Barbed Wire Beautiful
I was chatting with my online friend Deborah who hails from Austin, Texas. She had remarked on how similar Alberta and Texas were in that they both shared barbed wire fences. In Alberta we have thousands upon thousands of wire fence. It has been around for as long as I remember. In central and southern Alberta where there is more grain farming and less cattle they have no need for fences. You can drive seemingly forever and have open, unobstructed views on both sides of the road.
A little farther north where I am farmers often alternate growing crops for a few years in a field and then letting it go to pasture which means having cattle eat and fertilize it if you get my drift.
So what is a photographer to do with these fence? Not surprisingly they have been a central feature of many of my photographs over the years. I can remember many times madly driving around a fog covered landscape and watching the sun burn through the fog with the only foreground subject around being the classic three strand barbed wire fence. You work with what is presented to you. I heard a few years ago a fighter talking about how when he fought he was like water. He took the shape of whatever was presented. Photography is kind of like that for me. I never try to force a subject instead prefer working with what is at hand.
The shot at the top of this post is actually a twin to the previous blog post, Mr. Birch. If while taking the previous photo I were to turn around this is what I would see. Hey, there’s that three strand fence again!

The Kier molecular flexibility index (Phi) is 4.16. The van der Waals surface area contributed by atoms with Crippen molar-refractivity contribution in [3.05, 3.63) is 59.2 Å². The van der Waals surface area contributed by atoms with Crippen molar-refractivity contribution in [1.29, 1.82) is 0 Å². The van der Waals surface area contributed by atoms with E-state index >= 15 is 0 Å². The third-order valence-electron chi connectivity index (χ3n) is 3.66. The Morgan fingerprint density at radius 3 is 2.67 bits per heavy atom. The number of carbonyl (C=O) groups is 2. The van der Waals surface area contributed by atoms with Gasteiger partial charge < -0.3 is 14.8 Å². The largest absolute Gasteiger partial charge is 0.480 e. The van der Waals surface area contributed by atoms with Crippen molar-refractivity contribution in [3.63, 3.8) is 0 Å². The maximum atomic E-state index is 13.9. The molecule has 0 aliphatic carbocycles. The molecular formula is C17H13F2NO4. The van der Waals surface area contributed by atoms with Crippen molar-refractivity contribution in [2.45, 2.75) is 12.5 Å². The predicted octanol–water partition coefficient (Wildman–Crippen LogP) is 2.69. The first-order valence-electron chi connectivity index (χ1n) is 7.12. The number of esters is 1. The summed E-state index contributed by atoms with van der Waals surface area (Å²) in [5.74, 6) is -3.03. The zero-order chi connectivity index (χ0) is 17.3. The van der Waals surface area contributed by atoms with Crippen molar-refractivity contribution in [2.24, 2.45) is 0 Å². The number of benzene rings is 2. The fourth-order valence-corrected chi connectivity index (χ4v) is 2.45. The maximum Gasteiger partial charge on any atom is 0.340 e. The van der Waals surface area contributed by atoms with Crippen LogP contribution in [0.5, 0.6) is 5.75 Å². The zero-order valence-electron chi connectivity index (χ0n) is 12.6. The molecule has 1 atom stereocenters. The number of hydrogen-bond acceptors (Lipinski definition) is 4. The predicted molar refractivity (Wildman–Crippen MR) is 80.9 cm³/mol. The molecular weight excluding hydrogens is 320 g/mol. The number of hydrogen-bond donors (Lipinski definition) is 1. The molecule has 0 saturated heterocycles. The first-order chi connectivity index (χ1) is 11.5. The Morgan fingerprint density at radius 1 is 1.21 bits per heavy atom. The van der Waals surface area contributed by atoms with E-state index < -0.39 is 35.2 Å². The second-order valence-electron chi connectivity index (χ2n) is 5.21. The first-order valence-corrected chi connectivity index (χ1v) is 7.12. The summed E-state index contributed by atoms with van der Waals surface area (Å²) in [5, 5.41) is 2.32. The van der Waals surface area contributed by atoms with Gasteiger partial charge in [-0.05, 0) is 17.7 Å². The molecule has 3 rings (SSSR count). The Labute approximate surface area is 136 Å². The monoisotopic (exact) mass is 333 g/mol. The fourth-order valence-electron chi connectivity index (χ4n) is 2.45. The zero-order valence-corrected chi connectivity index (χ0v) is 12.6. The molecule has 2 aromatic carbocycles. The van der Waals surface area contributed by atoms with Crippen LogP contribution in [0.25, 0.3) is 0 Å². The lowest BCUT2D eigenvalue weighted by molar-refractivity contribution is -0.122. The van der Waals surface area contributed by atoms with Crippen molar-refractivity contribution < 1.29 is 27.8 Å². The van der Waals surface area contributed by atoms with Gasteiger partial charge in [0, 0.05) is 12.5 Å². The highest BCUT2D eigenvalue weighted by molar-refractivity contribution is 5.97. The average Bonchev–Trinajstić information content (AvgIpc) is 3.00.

Deborah had also mentioned in chat about the infrared photos that I have been taking lately. One of the things that I really try for when shooting infrared landscapes is to have a mix of clouds and blue sky. Those blue skies under infrared go a beautifully deep black and contrast nicely with the white clouds.
We’ve been having a nice mix of sun, clouds and rain for the past few days. I am still waiting for the huge shelf clouds that sometimes pass through here in July. So far they’ve mostly been a couple of hundred kilometers south or east of where I am and truthfully I’m getting kind of lazy chasing them. Ahh, the life of a daytime photographer. LOL
Where ever you are taking photos stop and take a second look at the things in the landscape that you try to ignore or crop out of your photos. You might be pleasantly surprised if you include them once in a while.
Barbed wire can be beautiful.